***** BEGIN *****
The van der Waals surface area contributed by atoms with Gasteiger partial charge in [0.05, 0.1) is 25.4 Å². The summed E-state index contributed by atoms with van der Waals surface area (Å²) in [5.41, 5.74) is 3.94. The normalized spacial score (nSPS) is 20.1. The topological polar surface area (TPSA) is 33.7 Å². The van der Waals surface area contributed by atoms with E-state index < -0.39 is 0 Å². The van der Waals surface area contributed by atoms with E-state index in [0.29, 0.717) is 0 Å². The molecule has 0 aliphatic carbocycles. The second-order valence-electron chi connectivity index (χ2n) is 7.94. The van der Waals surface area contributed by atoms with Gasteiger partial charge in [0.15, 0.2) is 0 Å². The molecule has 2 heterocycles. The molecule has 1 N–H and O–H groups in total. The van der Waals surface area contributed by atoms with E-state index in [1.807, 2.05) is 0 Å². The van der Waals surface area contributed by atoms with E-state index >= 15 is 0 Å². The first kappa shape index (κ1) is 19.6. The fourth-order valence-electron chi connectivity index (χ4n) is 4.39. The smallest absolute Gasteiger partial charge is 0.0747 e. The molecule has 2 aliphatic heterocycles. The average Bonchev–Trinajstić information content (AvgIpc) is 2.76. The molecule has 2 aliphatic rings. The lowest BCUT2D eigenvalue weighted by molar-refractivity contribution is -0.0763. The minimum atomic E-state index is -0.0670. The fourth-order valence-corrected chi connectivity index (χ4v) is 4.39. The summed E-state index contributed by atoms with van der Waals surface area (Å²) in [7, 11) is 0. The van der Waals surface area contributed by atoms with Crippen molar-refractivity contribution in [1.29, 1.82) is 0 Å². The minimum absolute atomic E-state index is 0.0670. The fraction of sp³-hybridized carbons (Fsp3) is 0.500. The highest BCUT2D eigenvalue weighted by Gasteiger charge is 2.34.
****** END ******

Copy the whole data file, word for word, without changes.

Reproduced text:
The van der Waals surface area contributed by atoms with Gasteiger partial charge in [0.05, 0.1) is 25.4 Å². The summed E-state index contributed by atoms with van der Waals surface area (Å²) in [5.41, 5.74) is 3.94. The normalized spacial score (nSPS) is 20.1. The topological polar surface area (TPSA) is 33.7 Å². The van der Waals surface area contributed by atoms with E-state index < -0.39 is 0 Å². The van der Waals surface area contributed by atoms with E-state index in [0.29, 0.717) is 0 Å². The molecule has 0 aliphatic carbocycles. The second-order valence-electron chi connectivity index (χ2n) is 7.94. The van der Waals surface area contributed by atoms with Gasteiger partial charge in [0.15, 0.2) is 0 Å². The molecule has 2 heterocycles. The molecule has 1 N–H and O–H groups in total. The van der Waals surface area contributed by atoms with E-state index in [1.807, 2.05) is 0 Å². The van der Waals surface area contributed by atoms with E-state index >= 15 is 0 Å². The first kappa shape index (κ1) is 19.6. The fourth-order valence-electron chi connectivity index (χ4n) is 4.39. The smallest absolute Gasteiger partial charge is 0.0747 e. The molecule has 2 aliphatic heterocycles. The average Bonchev–Trinajstić information content (AvgIpc) is 2.76. The molecule has 2 aliphatic rings. The lowest BCUT2D eigenvalue weighted by molar-refractivity contribution is -0.0763. The minimum atomic E-state index is -0.0670. The fourth-order valence-corrected chi connectivity index (χ4v) is 4.39. The summed E-state index contributed by atoms with van der Waals surface area (Å²) in [7, 11) is 0. The van der Waals surface area contributed by atoms with Crippen molar-refractivity contribution in [1.29, 1.82) is 0 Å². The minimum absolute atomic E-state index is 0.0670. The fraction of sp³-hybridized carbons (Fsp3) is 0.500. The highest BCUT2D eigenvalue weighted by Gasteiger charge is 2.34.